video of this event.
On December 7, 2015, Jonathan Fanton introduced a panel discussion convened at
the Italian Academy at Columbia University about how representative democracies
can be strengthened to govern more fairly and effectively, in light of increasing
threats to national security.
This discussion, convened in partnership with the Social Science Research Council,
served as the 2029th Stated Meeting of the American Academy.
Good evening. I am Jonathan Fanton, President of the American Academy. It is my
pleasure to welcome you, and to call to order the 2029th Stated Meeting of the American
Academy of Arts and Sciences.
We are pleased to be here at Columbia University. This year we were proud to elect
five Columbia professors in our 2015 class: David Albert (Philosophy), George Lewis
(Music), Edward Mendelson (English and Comparative Literature), and from the Law
School, Jane Ginsburg and Philip Hamburger. That brings the total to 144 current
members from the Columbia University faculty and 374 since the Academy was founded
This is the Academy’s third Stated Meeting on the Columbia campus. Our first meeting
was in 1990 on the topic of “From Reform to Revolution in Eastern Europe and the
Soviet Union” and the second was held in 1994 on “The Many Unifications of Germany.”
We are pleased to continue our collaboration with Columbia today and look forward
to doing so again in the future.
As many of you know, the American Academy was founded during the American Revolution
by John Adams, James Bowdoin, John Hancock and other scholar- patriots to promote
a “strong and virtuous” nation through the “pursuit of useful knowledge.” Our founders
believed that the key to America’s long-term strength and survival was, in the words
of our charter, “to cultivate every art and science which may tend to advance the
interest, honor, dignity, and happiness of a free, independent, and virtuous people.”
The Academy has pursued the vision of our founders by convening leaders in academia,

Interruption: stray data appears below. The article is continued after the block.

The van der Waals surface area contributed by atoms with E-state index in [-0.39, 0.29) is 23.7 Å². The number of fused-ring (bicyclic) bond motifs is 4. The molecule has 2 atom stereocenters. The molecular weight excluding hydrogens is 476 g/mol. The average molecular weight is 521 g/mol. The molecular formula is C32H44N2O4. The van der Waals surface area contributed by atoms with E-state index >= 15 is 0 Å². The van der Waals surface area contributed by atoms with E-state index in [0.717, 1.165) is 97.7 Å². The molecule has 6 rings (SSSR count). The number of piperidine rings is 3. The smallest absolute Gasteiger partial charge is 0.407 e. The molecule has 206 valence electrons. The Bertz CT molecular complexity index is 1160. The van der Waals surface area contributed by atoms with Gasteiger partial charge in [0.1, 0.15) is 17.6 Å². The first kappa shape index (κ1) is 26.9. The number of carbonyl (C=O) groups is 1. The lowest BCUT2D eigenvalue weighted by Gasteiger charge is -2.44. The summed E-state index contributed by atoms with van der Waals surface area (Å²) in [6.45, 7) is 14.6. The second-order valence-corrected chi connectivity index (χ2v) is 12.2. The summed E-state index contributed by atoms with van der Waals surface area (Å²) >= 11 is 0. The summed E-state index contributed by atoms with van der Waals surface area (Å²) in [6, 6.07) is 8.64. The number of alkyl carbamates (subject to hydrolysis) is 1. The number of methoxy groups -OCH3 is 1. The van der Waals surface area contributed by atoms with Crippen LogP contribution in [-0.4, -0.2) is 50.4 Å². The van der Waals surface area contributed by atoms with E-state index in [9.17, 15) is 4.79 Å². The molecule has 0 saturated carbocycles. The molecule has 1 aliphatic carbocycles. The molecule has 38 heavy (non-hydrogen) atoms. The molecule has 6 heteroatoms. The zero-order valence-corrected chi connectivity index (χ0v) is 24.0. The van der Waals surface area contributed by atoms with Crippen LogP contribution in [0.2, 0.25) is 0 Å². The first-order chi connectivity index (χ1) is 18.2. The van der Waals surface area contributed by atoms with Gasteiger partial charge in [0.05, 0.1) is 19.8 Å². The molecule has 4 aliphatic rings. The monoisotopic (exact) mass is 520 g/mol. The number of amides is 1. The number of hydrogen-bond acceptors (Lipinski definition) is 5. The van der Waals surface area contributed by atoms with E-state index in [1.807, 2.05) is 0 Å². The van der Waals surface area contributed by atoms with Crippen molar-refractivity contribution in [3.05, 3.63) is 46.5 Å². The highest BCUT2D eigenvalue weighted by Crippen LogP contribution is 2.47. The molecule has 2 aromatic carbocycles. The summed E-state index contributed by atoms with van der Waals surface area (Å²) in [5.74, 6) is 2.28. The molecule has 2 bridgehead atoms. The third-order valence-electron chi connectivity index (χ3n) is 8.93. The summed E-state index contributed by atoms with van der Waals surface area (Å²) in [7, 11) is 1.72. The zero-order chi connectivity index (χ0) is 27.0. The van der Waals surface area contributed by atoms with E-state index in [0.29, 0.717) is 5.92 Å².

business, government, philanthropy and more to address issues, current and abiding,
in search of sensible policies based on evidence, not ideology.
Throughout the Academy’s history, democracy and the study of democratic principles
and theory have remained constant themes. The Academy seal was designed in 1781
to “represent the state of a new country” where “the sun above the cloud represents,
not only our political state in 1780 when the Academy was first incorporated, but
also the rising state of America.” And the seal’s motto “Sub Libertate Florent”
conveys the belief that arts and sciences flourish best in free states.
The Academy’s seal and motto reflected the promise of independence, freedom, and
the principles of democracy in a new America.
The Academy’s founder and second President of the United States John Adams wrote
in 1780, “The science of government, it is my duty to study, more than all other
sciences. I must study politics and war [so] that our sons may have liberty to study
mathematics and philosophy.” Throughout our history, the Academy has examined the
“science of government” in its studies, projects and publications. Let me give you
a few recent examples.
In 1980, the Academy conducted a comparative study on religious and ethnic pluralism
in the United States and Great Britain, and in 1988, we convened a conference on
immigration policy and political institutions in the United States. In 2002, the
Academy published an issue of
Dædalus titled Restoring Trust in American Business,